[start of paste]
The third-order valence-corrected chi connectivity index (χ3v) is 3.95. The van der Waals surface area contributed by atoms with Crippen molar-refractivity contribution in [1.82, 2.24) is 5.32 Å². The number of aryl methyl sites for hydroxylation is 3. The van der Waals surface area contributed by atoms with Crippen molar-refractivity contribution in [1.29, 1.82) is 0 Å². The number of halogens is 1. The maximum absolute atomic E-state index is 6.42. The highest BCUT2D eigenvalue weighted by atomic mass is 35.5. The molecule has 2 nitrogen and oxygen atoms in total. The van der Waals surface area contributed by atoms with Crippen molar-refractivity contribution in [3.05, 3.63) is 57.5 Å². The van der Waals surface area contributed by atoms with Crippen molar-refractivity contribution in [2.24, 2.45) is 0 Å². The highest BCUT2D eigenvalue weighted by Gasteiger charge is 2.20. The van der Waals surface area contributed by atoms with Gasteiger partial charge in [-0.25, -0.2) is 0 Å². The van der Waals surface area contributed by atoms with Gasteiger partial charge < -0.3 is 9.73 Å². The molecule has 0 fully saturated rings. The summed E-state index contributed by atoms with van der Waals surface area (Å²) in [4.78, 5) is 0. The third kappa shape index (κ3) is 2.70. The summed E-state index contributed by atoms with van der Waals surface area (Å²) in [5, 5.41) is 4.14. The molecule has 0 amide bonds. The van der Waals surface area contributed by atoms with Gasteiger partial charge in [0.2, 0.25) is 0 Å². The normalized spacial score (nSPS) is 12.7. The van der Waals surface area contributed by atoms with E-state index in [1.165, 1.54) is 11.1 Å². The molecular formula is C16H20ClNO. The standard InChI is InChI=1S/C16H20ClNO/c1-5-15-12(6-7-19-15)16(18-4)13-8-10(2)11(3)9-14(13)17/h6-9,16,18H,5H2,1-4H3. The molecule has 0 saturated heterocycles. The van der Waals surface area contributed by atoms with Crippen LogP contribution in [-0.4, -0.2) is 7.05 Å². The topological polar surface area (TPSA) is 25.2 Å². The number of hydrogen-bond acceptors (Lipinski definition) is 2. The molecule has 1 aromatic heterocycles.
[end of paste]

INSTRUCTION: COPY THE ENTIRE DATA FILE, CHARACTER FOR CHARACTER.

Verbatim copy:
The third-order valence-corrected chi connectivity index (χ3v) is 3.95. The van der Waals surface area contributed by atoms with Crippen molar-refractivity contribution in [1.82, 2.24) is 5.32 Å². The number of aryl methyl sites for hydroxylation is 3. The van der Waals surface area contributed by atoms with Crippen molar-refractivity contribution in [1.29, 1.82) is 0 Å². The number of halogens is 1. The maximum absolute atomic E-state index is 6.42. The highest BCUT2D eigenvalue weighted by atomic mass is 35.5. The molecule has 2 nitrogen and oxygen atoms in total. The van der Waals surface area contributed by atoms with Crippen molar-refractivity contribution in [3.05, 3.63) is 57.5 Å². The van der Waals surface area contributed by atoms with Crippen molar-refractivity contribution in [2.24, 2.45) is 0 Å². The highest BCUT2D eigenvalue weighted by Gasteiger charge is 2.20. The van der Waals surface area contributed by atoms with Gasteiger partial charge in [-0.25, -0.2) is 0 Å². The van der Waals surface area contributed by atoms with Gasteiger partial charge < -0.3 is 9.73 Å². The molecule has 0 fully saturated rings. The summed E-state index contributed by atoms with van der Waals surface area (Å²) in [4.78, 5) is 0. The third kappa shape index (κ3) is 2.70. The summed E-state index contributed by atoms with van der Waals surface area (Å²) in [5, 5.41) is 4.14. The molecule has 0 amide bonds. The van der Waals surface area contributed by atoms with Gasteiger partial charge in [0.2, 0.25) is 0 Å². The normalized spacial score (nSPS) is 12.7. The van der Waals surface area contributed by atoms with E-state index in [1.165, 1.54) is 11.1 Å². The molecular formula is C16H20ClNO. The standard InChI is InChI=1S/C16H20ClNO/c1-5-15-12(6-7-19-15)16(18-4)13-8-10(2)11(3)9-14(13)17/h6-9,16,18H,5H2,1-4H3. The molecule has 0 saturated heterocycles. The van der Waals surface area contributed by atoms with Crippen LogP contribution in [-0.4, -0.2) is 7.05 Å². The topological polar surface area (TPSA) is 25.2 Å². The number of hydrogen-bond acceptors (Lipinski definition) is 2. The molecule has 1 aromatic heterocycles.